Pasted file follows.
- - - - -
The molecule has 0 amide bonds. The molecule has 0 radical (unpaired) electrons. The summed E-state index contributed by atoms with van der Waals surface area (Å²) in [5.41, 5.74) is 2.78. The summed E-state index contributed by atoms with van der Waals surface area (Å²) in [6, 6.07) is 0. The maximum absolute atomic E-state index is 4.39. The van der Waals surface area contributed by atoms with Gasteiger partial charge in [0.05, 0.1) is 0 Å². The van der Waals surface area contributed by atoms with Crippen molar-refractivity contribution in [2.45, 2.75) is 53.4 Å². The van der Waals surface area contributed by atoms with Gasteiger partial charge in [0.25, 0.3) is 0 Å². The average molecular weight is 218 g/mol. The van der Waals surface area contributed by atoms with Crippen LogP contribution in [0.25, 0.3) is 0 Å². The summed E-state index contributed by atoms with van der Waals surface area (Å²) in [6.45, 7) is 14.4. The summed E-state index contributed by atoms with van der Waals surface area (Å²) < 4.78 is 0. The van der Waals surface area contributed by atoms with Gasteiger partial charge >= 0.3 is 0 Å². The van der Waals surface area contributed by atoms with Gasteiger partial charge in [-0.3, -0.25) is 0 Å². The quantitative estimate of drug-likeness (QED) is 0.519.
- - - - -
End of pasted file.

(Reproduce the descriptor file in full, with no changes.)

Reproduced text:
The molecule has 0 amide bonds. The molecule has 0 radical (unpaired) electrons. The summed E-state index contributed by atoms with van der Waals surface area (Å²) in [5.41, 5.74) is 2.78. The summed E-state index contributed by atoms with van der Waals surface area (Å²) in [6, 6.07) is 0. The maximum absolute atomic E-state index is 4.39. The van der Waals surface area contributed by atoms with Gasteiger partial charge in [0.05, 0.1) is 0 Å². The van der Waals surface area contributed by atoms with Crippen molar-refractivity contribution in [2.45, 2.75) is 53.4 Å². The van der Waals surface area contributed by atoms with Gasteiger partial charge in [0.25, 0.3) is 0 Å². The average molecular weight is 218 g/mol. The van der Waals surface area contributed by atoms with Crippen LogP contribution in [0.25, 0.3) is 0 Å². The summed E-state index contributed by atoms with van der Waals surface area (Å²) in [6.45, 7) is 14.4. The summed E-state index contributed by atoms with van der Waals surface area (Å²) < 4.78 is 0. The van der Waals surface area contributed by atoms with Gasteiger partial charge >= 0.3 is 0 Å². The van der Waals surface area contributed by atoms with Gasteiger partial charge in [-0.3, -0.25) is 0 Å². The quantitative estimate of drug-likeness (QED) is 0.519.